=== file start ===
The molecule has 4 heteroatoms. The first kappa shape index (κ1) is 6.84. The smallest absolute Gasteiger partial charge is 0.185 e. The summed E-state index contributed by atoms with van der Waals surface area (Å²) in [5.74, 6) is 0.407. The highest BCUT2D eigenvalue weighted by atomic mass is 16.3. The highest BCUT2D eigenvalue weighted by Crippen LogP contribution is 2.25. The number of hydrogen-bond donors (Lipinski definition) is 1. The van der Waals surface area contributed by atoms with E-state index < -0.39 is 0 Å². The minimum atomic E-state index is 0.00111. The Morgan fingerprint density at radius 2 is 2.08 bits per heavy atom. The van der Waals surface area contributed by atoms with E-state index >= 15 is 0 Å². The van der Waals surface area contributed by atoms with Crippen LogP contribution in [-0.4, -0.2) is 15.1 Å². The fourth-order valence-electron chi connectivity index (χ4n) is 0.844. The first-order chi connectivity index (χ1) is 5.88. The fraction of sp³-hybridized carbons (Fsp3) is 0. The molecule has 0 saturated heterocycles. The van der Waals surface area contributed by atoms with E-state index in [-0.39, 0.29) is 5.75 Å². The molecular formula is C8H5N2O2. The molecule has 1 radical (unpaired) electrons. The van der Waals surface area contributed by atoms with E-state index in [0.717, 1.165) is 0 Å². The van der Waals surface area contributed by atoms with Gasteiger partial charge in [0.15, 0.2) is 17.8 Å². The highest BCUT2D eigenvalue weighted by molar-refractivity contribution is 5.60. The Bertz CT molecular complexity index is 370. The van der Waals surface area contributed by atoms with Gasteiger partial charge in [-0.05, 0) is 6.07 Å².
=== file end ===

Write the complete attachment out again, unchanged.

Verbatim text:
The molecule has 4 heteroatoms. The first kappa shape index (κ1) is 6.84. The smallest absolute Gasteiger partial charge is 0.185 e. The summed E-state index contributed by atoms with van der Waals surface area (Å²) in [5.74, 6) is 0.407. The highest BCUT2D eigenvalue weighted by atomic mass is 16.3. The highest BCUT2D eigenvalue weighted by Crippen LogP contribution is 2.25. The number of hydrogen-bond donors (Lipinski definition) is 1. The van der Waals surface area contributed by atoms with E-state index < -0.39 is 0 Å². The minimum atomic E-state index is 0.00111. The Morgan fingerprint density at radius 2 is 2.08 bits per heavy atom. The van der Waals surface area contributed by atoms with E-state index >= 15 is 0 Å². The van der Waals surface area contributed by atoms with Crippen LogP contribution in [-0.4, -0.2) is 15.1 Å². The fourth-order valence-electron chi connectivity index (χ4n) is 0.844. The first-order chi connectivity index (χ1) is 5.88. The fraction of sp³-hybridized carbons (Fsp3) is 0. The molecule has 0 saturated heterocycles. The van der Waals surface area contributed by atoms with E-state index in [-0.39, 0.29) is 5.75 Å². The molecular formula is C8H5N2O2. The molecule has 1 radical (unpaired) electrons. The van der Waals surface area contributed by atoms with E-state index in [0.717, 1.165) is 0 Å². The van der Waals surface area contributed by atoms with Gasteiger partial charge in [0.15, 0.2) is 17.8 Å². The highest BCUT2D eigenvalue weighted by molar-refractivity contribution is 5.60. The Bertz CT molecular complexity index is 370. The van der Waals surface area contributed by atoms with Gasteiger partial charge in [-0.05, 0) is 6.07 Å².